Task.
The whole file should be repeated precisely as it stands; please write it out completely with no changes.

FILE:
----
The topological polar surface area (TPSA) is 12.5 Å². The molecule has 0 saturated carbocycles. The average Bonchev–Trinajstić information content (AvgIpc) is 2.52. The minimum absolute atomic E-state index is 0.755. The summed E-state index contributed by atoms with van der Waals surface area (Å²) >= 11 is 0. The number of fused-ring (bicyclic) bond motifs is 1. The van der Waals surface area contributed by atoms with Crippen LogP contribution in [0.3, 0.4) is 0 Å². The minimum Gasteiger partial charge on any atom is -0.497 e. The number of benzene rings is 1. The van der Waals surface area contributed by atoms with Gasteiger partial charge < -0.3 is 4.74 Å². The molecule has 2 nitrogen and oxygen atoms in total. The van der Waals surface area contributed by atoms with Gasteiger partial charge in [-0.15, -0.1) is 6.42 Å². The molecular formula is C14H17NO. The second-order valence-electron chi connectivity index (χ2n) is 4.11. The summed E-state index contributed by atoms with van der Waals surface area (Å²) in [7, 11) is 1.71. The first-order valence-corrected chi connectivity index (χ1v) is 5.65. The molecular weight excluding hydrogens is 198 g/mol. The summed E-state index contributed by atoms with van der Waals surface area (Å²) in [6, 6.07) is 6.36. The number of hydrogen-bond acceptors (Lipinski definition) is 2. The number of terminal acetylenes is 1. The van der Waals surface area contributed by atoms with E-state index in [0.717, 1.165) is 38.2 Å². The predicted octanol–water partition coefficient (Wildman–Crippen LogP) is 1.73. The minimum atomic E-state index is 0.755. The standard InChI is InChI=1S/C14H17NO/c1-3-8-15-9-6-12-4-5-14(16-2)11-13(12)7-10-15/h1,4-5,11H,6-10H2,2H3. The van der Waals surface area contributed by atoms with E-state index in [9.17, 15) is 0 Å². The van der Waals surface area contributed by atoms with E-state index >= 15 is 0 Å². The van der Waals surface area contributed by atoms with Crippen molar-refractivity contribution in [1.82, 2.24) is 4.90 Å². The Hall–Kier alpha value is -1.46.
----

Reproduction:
The topological polar surface area (TPSA) is 12.5 Å². The molecule has 0 saturated carbocycles. The average Bonchev–Trinajstić information content (AvgIpc) is 2.52. The minimum absolute atomic E-state index is 0.755. The summed E-state index contributed by atoms with van der Waals surface area (Å²) >= 11 is 0. The number of fused-ring (bicyclic) bond motifs is 1. The van der Waals surface area contributed by atoms with Crippen LogP contribution in [0.3, 0.4) is 0 Å². The minimum Gasteiger partial charge on any atom is -0.497 e. The number of benzene rings is 1. The van der Waals surface area contributed by atoms with Gasteiger partial charge < -0.3 is 4.74 Å². The molecule has 2 nitrogen and oxygen atoms in total. The van der Waals surface area contributed by atoms with Gasteiger partial charge in [-0.15, -0.1) is 6.42 Å². The molecular formula is C14H17NO. The second-order valence-electron chi connectivity index (χ2n) is 4.11. The summed E-state index contributed by atoms with van der Waals surface area (Å²) in [7, 11) is 1.71. The first-order valence-corrected chi connectivity index (χ1v) is 5.65. The molecular weight excluding hydrogens is 198 g/mol. The summed E-state index contributed by atoms with van der Waals surface area (Å²) in [6, 6.07) is 6.36. The number of hydrogen-bond acceptors (Lipinski definition) is 2. The number of terminal acetylenes is 1. The van der Waals surface area contributed by atoms with E-state index in [0.717, 1.165) is 38.2 Å². The predicted octanol–water partition coefficient (Wildman–Crippen LogP) is 1.73. The minimum atomic E-state index is 0.755. The standard InChI is InChI=1S/C14H17NO/c1-3-8-15-9-6-12-4-5-14(16-2)11-13(12)7-10-15/h1,4-5,11H,6-10H2,2H3. The van der Waals surface area contributed by atoms with E-state index in [9.17, 15) is 0 Å². The van der Waals surface area contributed by atoms with E-state index >= 15 is 0 Å². The van der Waals surface area contributed by atoms with Crippen molar-refractivity contribution in [1.82, 2.24) is 4.90 Å². The Hall–Kier alpha value is -1.46.